About Names: “From stage to screen to athletics, Evan celebrates pop culture popularity”

Figure skater Evan Iysacek at the 2004 Four Continents Championships in Hamilton, Ontario; Photo by Vesperholly (CC-BY-2.5)

Dr. Cleveland Evans writes about names for the Omaha World-Herald. In his December 19th column, he looks at the history of the name Evan.

Evan is celebrating the new year in Omaha.

“Dear Evan Hansen,” the Broadway musical about a high school loner who falsely claims he was the best friend of a classmate who committed suicide, will be at Omaha’s Orpheum Theater Dec. 28 through Jan. 2. In 2017, it won the Tony Award for Best Musical, and Ben Platt became the youngest winner of Best Leading Actor in a musical for playing Evan. A film version starring Platt premiered in September.

Evan is the English spelling of Welsh Iefan. (Welsh “f” is pronounced like English “v”.) Iefan is a Welsh form of John, the Biblical name derived from Hebrew Yochanan, “God is gracious.”

Just as John was common in England after 1250, Evan was common in Wales. The Welsh were late in adopting hereditary surnames, and so a few family names based on given names became overwhelmingly popular. The surname Evans today ranks fourth in Wales and seventh in the UK. The 355,593 Evanses in the 2010 United States census ranked 53rd.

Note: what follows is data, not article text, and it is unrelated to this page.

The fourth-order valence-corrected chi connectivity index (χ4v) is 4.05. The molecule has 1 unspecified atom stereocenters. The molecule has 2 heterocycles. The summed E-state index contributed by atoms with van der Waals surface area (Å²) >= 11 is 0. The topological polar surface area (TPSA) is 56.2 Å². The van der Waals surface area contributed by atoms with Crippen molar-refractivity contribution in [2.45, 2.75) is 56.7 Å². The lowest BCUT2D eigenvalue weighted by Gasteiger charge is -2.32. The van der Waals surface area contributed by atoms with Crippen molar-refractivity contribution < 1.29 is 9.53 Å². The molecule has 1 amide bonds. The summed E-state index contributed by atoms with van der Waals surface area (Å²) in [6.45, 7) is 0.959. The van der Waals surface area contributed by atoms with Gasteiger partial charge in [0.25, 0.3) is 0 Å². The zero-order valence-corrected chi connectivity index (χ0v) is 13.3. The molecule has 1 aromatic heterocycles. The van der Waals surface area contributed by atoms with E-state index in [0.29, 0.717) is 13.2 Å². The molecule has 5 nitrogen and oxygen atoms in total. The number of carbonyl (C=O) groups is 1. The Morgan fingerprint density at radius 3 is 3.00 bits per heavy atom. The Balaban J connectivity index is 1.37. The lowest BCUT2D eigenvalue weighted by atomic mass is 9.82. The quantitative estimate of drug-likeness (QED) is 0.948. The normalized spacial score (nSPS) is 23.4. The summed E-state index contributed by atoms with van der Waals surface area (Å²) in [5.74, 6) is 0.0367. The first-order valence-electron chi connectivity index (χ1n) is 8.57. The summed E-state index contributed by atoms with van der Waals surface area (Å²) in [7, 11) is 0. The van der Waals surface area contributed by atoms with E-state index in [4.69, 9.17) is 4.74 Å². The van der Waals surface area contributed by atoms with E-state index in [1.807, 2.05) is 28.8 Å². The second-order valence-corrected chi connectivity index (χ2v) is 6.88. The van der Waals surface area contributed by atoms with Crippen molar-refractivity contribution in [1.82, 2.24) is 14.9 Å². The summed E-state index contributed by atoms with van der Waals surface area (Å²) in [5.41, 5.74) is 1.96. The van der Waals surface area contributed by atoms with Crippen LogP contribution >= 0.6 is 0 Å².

The first British census in 1841 included 14,985 named Evan in Wales out of a population of just over a million, and 1,706 in England among almost 15 million. The 1851 United States census found 3,082, with 21% born in Wales.

The popularity of Evan with those of Welsh ancestry led to a surprising number of men named Evan Evans. Fifteen percent of those named Evan in Wales in 1841 were surnamed Evans, and 291 (7%) of 1851’s Americans were “Evan Evans.” Mathematician Evan Evans (1827-1874) was the first professor at Cornell University at its founding in 1868. Evan Evans (born 1965) is a champion off-road racing driver while using hand controls as a paraplegic.